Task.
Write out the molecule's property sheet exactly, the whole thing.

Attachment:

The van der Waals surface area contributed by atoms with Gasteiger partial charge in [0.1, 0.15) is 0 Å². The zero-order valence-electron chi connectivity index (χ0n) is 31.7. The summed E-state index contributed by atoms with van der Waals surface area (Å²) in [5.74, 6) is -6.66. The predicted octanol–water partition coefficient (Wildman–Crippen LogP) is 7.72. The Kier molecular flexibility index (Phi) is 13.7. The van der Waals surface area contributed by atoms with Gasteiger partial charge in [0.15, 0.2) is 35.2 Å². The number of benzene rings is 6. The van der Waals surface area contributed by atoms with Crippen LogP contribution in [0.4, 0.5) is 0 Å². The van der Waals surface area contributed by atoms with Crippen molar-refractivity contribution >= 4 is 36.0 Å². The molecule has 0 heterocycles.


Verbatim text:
The van der Waals surface area contributed by atoms with Gasteiger partial charge in [0.1, 0.15) is 0 Å². The zero-order valence-electron chi connectivity index (χ0n) is 31.7. The summed E-state index contributed by atoms with van der Waals surface area (Å²) in [5.74, 6) is -6.66. The predicted octanol–water partition coefficient (Wildman–Crippen LogP) is 7.72. The Kier molecular flexibility index (Phi) is 13.7. The van der Waals surface area contributed by atoms with Gasteiger partial charge in [0.15, 0.2) is 35.2 Å². The number of benzene rings is 6. The van der Waals surface area contributed by atoms with Crippen LogP contribution in [0.4, 0.5) is 0 Å². The van der Waals surface area contributed by atoms with Crippen molar-refractivity contribution >= 4 is 36.0 Å². The molecule has 0 heterocycles.